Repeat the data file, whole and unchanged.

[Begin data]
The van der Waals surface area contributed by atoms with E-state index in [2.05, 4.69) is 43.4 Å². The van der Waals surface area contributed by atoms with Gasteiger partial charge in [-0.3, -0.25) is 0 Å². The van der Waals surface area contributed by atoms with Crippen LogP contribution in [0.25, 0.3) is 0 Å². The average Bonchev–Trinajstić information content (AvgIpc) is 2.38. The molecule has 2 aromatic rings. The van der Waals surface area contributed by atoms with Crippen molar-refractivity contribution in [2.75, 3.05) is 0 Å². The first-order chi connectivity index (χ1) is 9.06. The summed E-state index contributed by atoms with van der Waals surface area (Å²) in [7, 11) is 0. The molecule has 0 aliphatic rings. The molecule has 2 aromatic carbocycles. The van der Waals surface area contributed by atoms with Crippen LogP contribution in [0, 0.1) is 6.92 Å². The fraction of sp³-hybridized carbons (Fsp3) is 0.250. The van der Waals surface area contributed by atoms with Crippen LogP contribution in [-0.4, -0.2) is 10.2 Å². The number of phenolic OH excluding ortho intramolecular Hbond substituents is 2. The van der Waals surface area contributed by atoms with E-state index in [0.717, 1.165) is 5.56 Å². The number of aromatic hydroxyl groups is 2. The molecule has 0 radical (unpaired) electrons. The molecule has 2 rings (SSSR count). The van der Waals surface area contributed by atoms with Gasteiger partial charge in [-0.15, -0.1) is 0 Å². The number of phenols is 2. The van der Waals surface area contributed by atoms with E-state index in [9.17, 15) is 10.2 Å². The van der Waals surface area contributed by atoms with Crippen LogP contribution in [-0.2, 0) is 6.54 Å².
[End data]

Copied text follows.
The van der Waals surface area contributed by atoms with E-state index in [2.05, 4.69) is 43.4 Å². The van der Waals surface area contributed by atoms with Gasteiger partial charge in [-0.3, -0.25) is 0 Å². The van der Waals surface area contributed by atoms with Crippen LogP contribution in [0.25, 0.3) is 0 Å². The average Bonchev–Trinajstić information content (AvgIpc) is 2.38. The molecule has 2 aromatic rings. The van der Waals surface area contributed by atoms with Crippen molar-refractivity contribution in [2.75, 3.05) is 0 Å². The first-order chi connectivity index (χ1) is 9.06. The summed E-state index contributed by atoms with van der Waals surface area (Å²) in [7, 11) is 0. The molecule has 0 aliphatic rings. The molecule has 2 aromatic carbocycles. The van der Waals surface area contributed by atoms with Crippen LogP contribution in [0, 0.1) is 6.92 Å². The fraction of sp³-hybridized carbons (Fsp3) is 0.250. The van der Waals surface area contributed by atoms with Crippen LogP contribution in [-0.4, -0.2) is 10.2 Å². The number of phenolic OH excluding ortho intramolecular Hbond substituents is 2. The van der Waals surface area contributed by atoms with E-state index in [0.717, 1.165) is 5.56 Å². The number of aromatic hydroxyl groups is 2. The molecule has 0 radical (unpaired) electrons. The molecule has 2 rings (SSSR count). The van der Waals surface area contributed by atoms with Gasteiger partial charge in [-0.15, -0.1) is 0 Å². The number of phenols is 2. The van der Waals surface area contributed by atoms with E-state index in [9.17, 15) is 10.2 Å². The van der Waals surface area contributed by atoms with Crippen LogP contribution in [-0.2, 0) is 6.54 Å².